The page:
Politics caters to the worst in us. Promises are broken without remorse or consequence. Ordinary men are catapulted to undeserved hero status for the mere fact of controlling vast amounts of power. The opposition is dehumanized. Ignorance is bred by removing the direct consequences of actions from tangible proximity. Politics lets indecency flourish without repercussion and creates false virtue out of the ordinary. People allow politicians to get away with things they themselves wouldn't even consider doing. There is a reason why politics is so ugly-- it debases what makes us human and caters to our atavistic animal roots.

Civil Society, on the other hand, is the realm of interaction in which individuals are given sovereign reign over their lives to pursue their own happiness. Life may full of unforseen circumstances, but civil society allows us to pursue the path to our own subjective fulfillment. It is what makes life worth living. Any meaning I get from my daily experience comes not from edicts from on high, but my own pursuit of what I consider the good life. Civil society is our relationships with our friends and loved ones. It is the songs we sing, the works of art we create, and the beauty we find in the world around us. It is the richness of life.

The Founding Fathers may have intended to design the use of politics only as a necessary evil to act as the backdrop on which civil society would flourish, but today that idea lies buried deep under the consciousness of the times. In the end, my vote counts little. The outcome will be little different whether or not I vote. The only possible benefit my vote would garner would be as a single voice of expression as part of an information gathering process that shows an appalling lack of fidelity. I refrain from voting because I want to express my view that civil society, not politics, should be the center of social interaction.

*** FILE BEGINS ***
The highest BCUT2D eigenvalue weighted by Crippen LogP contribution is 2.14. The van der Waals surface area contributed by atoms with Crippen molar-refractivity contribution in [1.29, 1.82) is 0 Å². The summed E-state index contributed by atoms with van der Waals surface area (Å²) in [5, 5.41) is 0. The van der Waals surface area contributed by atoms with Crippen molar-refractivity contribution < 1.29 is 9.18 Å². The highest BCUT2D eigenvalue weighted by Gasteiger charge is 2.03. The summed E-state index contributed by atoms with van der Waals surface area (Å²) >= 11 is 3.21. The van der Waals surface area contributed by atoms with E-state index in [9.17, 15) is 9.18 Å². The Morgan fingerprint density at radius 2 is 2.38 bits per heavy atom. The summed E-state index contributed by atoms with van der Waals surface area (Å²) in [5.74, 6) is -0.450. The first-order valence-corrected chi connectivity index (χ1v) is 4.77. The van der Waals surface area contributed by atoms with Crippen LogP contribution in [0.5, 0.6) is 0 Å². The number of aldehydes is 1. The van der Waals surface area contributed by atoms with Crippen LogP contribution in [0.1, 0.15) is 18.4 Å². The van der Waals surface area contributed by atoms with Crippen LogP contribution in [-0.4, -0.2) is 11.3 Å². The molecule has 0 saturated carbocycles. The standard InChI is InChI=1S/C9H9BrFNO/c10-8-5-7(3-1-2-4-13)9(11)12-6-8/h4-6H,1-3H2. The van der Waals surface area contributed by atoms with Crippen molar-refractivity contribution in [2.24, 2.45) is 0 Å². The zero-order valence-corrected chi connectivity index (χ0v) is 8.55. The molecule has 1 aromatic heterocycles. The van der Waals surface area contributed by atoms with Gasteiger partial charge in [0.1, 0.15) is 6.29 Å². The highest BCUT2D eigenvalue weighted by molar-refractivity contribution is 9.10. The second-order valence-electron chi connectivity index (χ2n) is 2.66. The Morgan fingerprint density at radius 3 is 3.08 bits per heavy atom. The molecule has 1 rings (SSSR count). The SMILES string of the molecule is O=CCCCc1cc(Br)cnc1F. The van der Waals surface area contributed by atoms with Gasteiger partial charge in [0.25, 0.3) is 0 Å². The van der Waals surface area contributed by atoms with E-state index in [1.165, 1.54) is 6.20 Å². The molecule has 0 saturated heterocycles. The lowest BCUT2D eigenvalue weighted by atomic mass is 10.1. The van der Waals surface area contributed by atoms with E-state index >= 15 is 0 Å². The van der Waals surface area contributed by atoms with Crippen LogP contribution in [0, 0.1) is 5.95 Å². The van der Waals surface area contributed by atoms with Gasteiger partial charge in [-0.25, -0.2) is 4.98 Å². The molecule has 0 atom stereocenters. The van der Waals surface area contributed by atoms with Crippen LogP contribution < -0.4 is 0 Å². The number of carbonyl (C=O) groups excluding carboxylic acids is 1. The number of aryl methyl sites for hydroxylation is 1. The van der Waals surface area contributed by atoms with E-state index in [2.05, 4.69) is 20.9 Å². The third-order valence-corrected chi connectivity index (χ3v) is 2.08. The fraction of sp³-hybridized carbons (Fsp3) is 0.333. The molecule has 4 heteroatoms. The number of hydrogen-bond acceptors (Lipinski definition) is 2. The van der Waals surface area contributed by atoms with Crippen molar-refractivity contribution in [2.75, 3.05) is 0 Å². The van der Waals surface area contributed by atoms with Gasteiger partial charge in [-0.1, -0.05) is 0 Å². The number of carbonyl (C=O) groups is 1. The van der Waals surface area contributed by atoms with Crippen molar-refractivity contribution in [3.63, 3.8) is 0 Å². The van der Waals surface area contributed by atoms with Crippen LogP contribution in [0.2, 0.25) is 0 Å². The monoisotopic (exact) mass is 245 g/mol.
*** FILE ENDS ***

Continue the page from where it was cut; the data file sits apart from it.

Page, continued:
What incentive do you have as a potential voter, whether it be Democratic, Republican, Libertarian, Green, or other, to do the same? In politics, winning is only temporary. Should you be a member of the lucky mob that gets to impose its preferences on the rest of us for the next four years, keep in mind that next time around, it could very well be you that is on the losing end. Power corrupts even the purest of hearts. By giving your consent to a body of people to carry out an imposition of your preferences upon others, you are also giving others implied consent to do the same to you. Winners can become losers in the blink of an eye. Instead, the civilized thing to do is to break out of this prisoner's dilemma, lay down arms, and stop the perpetual war of all against all.